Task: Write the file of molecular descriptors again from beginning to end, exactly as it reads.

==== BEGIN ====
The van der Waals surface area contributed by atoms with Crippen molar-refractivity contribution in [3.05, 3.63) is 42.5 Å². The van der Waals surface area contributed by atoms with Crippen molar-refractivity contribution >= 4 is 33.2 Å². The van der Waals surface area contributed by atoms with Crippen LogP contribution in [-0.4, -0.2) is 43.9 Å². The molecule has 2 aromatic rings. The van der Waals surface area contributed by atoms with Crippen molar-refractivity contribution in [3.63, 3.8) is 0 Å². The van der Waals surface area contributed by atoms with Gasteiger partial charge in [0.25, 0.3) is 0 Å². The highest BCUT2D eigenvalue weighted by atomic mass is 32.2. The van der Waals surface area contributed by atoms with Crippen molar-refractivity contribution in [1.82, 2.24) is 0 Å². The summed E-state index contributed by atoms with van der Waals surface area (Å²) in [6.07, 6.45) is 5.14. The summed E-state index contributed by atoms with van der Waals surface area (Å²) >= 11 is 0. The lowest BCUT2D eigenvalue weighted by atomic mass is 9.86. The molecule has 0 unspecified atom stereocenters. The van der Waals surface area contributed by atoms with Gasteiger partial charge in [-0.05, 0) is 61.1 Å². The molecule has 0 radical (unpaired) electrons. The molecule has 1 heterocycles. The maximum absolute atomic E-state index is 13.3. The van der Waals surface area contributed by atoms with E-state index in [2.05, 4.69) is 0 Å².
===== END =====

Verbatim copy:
The van der Waals surface area contributed by atoms with Crippen molar-refractivity contribution in [3.05, 3.63) is 42.5 Å². The van der Waals surface area contributed by atoms with Crippen molar-refractivity contribution >= 4 is 33.2 Å². The van der Waals surface area contributed by atoms with Crippen LogP contribution in [-0.4, -0.2) is 43.9 Å². The molecule has 2 aromatic rings. The van der Waals surface area contributed by atoms with Crippen molar-refractivity contribution in [3.63, 3.8) is 0 Å². The van der Waals surface area contributed by atoms with Gasteiger partial charge in [0.25, 0.3) is 0 Å². The highest BCUT2D eigenvalue weighted by atomic mass is 32.2. The van der Waals surface area contributed by atoms with Crippen molar-refractivity contribution in [1.82, 2.24) is 0 Å². The summed E-state index contributed by atoms with van der Waals surface area (Å²) in [6.07, 6.45) is 5.14. The summed E-state index contributed by atoms with van der Waals surface area (Å²) >= 11 is 0. The lowest BCUT2D eigenvalue weighted by atomic mass is 9.86. The molecule has 0 unspecified atom stereocenters. The van der Waals surface area contributed by atoms with Gasteiger partial charge in [-0.05, 0) is 61.1 Å². The molecule has 0 radical (unpaired) electrons. The molecule has 1 heterocycles. The maximum absolute atomic E-state index is 13.3. The van der Waals surface area contributed by atoms with E-state index in [2.05, 4.69) is 0 Å².